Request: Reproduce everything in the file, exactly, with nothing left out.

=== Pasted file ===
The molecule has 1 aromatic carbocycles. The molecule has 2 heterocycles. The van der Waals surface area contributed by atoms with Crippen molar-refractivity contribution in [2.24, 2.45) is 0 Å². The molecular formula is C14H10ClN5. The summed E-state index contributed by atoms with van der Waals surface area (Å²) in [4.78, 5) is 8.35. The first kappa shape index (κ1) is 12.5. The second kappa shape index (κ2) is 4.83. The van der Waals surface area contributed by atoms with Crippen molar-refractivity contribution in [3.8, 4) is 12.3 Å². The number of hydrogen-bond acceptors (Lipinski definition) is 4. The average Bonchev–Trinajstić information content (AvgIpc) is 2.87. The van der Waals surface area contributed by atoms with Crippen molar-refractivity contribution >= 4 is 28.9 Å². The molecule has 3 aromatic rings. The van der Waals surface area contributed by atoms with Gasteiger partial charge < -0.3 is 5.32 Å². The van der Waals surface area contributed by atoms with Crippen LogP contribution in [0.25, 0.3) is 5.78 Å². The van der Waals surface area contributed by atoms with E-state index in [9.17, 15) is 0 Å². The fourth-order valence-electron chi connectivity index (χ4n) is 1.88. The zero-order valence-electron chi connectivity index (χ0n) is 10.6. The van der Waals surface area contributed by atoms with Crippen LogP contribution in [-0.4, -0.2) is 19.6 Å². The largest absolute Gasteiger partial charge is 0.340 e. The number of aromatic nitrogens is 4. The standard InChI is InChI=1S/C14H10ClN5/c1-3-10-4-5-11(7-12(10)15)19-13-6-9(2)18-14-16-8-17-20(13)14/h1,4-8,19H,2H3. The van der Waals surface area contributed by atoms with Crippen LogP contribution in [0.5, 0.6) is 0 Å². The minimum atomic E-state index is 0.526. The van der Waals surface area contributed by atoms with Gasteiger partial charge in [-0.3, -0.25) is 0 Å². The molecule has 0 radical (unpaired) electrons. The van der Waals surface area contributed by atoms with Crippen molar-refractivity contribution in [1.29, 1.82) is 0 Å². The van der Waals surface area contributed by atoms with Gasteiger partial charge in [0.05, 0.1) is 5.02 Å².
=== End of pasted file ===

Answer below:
The molecule has 1 aromatic carbocycles. The molecule has 2 heterocycles. The van der Waals surface area contributed by atoms with Crippen molar-refractivity contribution in [2.24, 2.45) is 0 Å². The molecular formula is C14H10ClN5. The summed E-state index contributed by atoms with van der Waals surface area (Å²) in [4.78, 5) is 8.35. The first kappa shape index (κ1) is 12.5. The second kappa shape index (κ2) is 4.83. The van der Waals surface area contributed by atoms with Crippen molar-refractivity contribution in [3.8, 4) is 12.3 Å². The number of hydrogen-bond acceptors (Lipinski definition) is 4. The average Bonchev–Trinajstić information content (AvgIpc) is 2.87. The van der Waals surface area contributed by atoms with Crippen molar-refractivity contribution >= 4 is 28.9 Å². The molecule has 3 aromatic rings. The van der Waals surface area contributed by atoms with Gasteiger partial charge < -0.3 is 5.32 Å². The van der Waals surface area contributed by atoms with Crippen LogP contribution in [0.25, 0.3) is 5.78 Å². The van der Waals surface area contributed by atoms with E-state index in [9.17, 15) is 0 Å². The fourth-order valence-electron chi connectivity index (χ4n) is 1.88. The zero-order valence-electron chi connectivity index (χ0n) is 10.6. The van der Waals surface area contributed by atoms with Crippen LogP contribution in [-0.4, -0.2) is 19.6 Å². The largest absolute Gasteiger partial charge is 0.340 e. The number of aromatic nitrogens is 4. The standard InChI is InChI=1S/C14H10ClN5/c1-3-10-4-5-11(7-12(10)15)19-13-6-9(2)18-14-16-8-17-20(13)14/h1,4-8,19H,2H3. The van der Waals surface area contributed by atoms with Crippen LogP contribution in [0.5, 0.6) is 0 Å². The minimum atomic E-state index is 0.526. The van der Waals surface area contributed by atoms with Gasteiger partial charge in [-0.3, -0.25) is 0 Å². The molecule has 0 radical (unpaired) electrons. The van der Waals surface area contributed by atoms with Crippen molar-refractivity contribution in [1.29, 1.82) is 0 Å². The van der Waals surface area contributed by atoms with Gasteiger partial charge in [0.05, 0.1) is 5.02 Å².